Once more, in order, to understand this scene and its significance we must bear in mind that here we have the symbolical signification of the preparation of John and every true witness of Christ in the world as a prophet. John must be a prophet. He must be a living witness of the truth of God. He must bear the truth of God into the world and speak of tremendous things in which the church and the whole world, in which nations and kings, are involved. And the message he must bring is not one that will be sweet to the taste of the world, but one of woe and judgment. Hence, the message that he must deliver will meet with hatred and opposition in the world. And, of course, the same will be true of the prophet that bears this testimony. The bearer of this woeful message must not expect that all will accept the message unconditionally or stand for its contents. On the contrary, it will be contradicted and opposed. It will be opposed by the wicked world and the power of the Antichrist, that persecutes the church and that hates the truth and will speak of “Peace, peace,” when there is no peace. It will be opposed, however, also by the church as it exists in the present dispensation. For many there are in that church that do not truly belong to Christ and His kingdom and that will hate and deny and oppose the message of tribulation and judgment. Also they will shout, “Peace, peace,” though there is no peace and though there cannot possibly be peace. Nay, still stronger: it will sometimes be opposed by the true people of God, who do not always see and understand that in this world the church militant must expect tribulation and judgment in order that the kingdom may come. And therefore it requires spiritual courage, the courage of faith, to be a prophet of this message. For in spite of all the opposition, the prophet, the bearer of this truth, must insist: “Not a message of peace can I bring, but a message of war and trouble unto the end of the world.” And in order that in spite of this opposition the prophet of this message may stand firm, he receives the command to take and eat the book of this prophecy. 

We have a scene similar to this recorded in the book of Ezekiel, where the preparation of that prophet for his message is told us. In Ezekiel 2:8 to Ezekiel 3:3 we read: “But thou, son of man, hear what I say unto thee; Be not thou rebellious like that rebellious house: open thy mouth, and eat that I give thee. And when I looked, behold, an hand was sent unto me; and, lo, a roll of a book was therein; And he spread it before me; and it was written within and without: and there was written therein lamentations, and mourning, and woe. Moreover he said unto me, Son of man, eat that thou findest; eat this roll, and go speak unto the house of Israel. So I opened my mouth, and he caused me to eat the roll. And he said unto me, Son of man, cause thy belly to eat, and fill thy bowels with this roll that I give thee. Then did I eat it; and it was in my mouth as honey for sweetness.” From this passage it is plain: 1) That it speaks of Ezekiel’s preparation as a prophet. He must first eat the roll and fill his bowels with it; then he must go and speak to the house of Israel. 2) That he also must not bring a pleasant message, but a message of woe and mourning and lamentation, and therefore of judgment upon the house of Israel. 3) That the house of Israel is a rebellious and stiff-necked people, so that he must expect opposition and persecution when he comes with the message of woe over them. And naturally this is a reason that the prophet may become discouraged and afraid. 4) That for that very reason he must eat the book and fill his bowels with it, so that the message may become part of his very system.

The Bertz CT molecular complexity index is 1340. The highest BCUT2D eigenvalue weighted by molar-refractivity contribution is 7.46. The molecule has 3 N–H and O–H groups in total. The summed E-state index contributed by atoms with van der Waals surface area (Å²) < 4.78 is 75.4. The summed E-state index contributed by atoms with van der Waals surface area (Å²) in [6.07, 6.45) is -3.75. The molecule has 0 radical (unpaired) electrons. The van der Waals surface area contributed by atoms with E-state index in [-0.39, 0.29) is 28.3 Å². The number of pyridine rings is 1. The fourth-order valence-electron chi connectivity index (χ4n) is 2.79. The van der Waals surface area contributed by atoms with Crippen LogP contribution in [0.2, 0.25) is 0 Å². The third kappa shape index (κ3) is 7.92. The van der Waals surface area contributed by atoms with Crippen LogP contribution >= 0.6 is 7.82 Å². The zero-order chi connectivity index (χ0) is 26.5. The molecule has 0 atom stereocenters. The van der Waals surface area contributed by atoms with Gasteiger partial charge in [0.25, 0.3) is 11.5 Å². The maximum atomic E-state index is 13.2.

If in the light of this Old Testament passage we turn once more to the text we are discussing, all will be plain. The revelation of the future, the message which John must bring, may not remain outside of him, so that he indeed is acquainted with its contents but for the rest is not influenced by it. That would have been the case had he merely quoted what the seven thunders spoke. He would have understood what the future would be, but it would not have controlled him. That would also have been the case had he merely read the little book or copied it. Its contents would still have remained outside of him and would not have influenced his heart and mind and entire life; but he would not have been a true prophet, a living witness, that would stand for the truth in the midst of the world and that would uphold its testimony in spite of opposition and suffering and tribulation. And then he would easily have been silenced by the world of sin and by the hatred against the truth. And therefore the truth must be thoroughly appropriated by the prophet. John must eat the book. He must digest it. He must fill his bowels with it. He must take it into his very system. It must become part of his flesh and blood, of his soul and spirit. It must transform him, change him, make a different man of him, and so strengthen him to bear the testimony which he must give in the midst of the world. Or to speak in terms of reality, John must assimilate the contents of this prophecy unto himself. He must understand it, labor with it, believe it, be convinced of its truth and also of the supreme significance of that truth. He must love it and embrace it. Nay, still stronger: the truth of this prophecy must take hold, of him. He must first take it to himself and eat it, appropriate it by faith. And after he has thus assimilated the contents of the book, he must come under its power and influence, so that the truth. of this prophecy so impresses and dominates him that he can never believe anything else, that he can never say anything else, that he must speak about it, and that he can never be silenced, but boldly testify of all that it reveals in opposition to the world of wickedness and in spite of all it might do to silence the testimony of the prophet.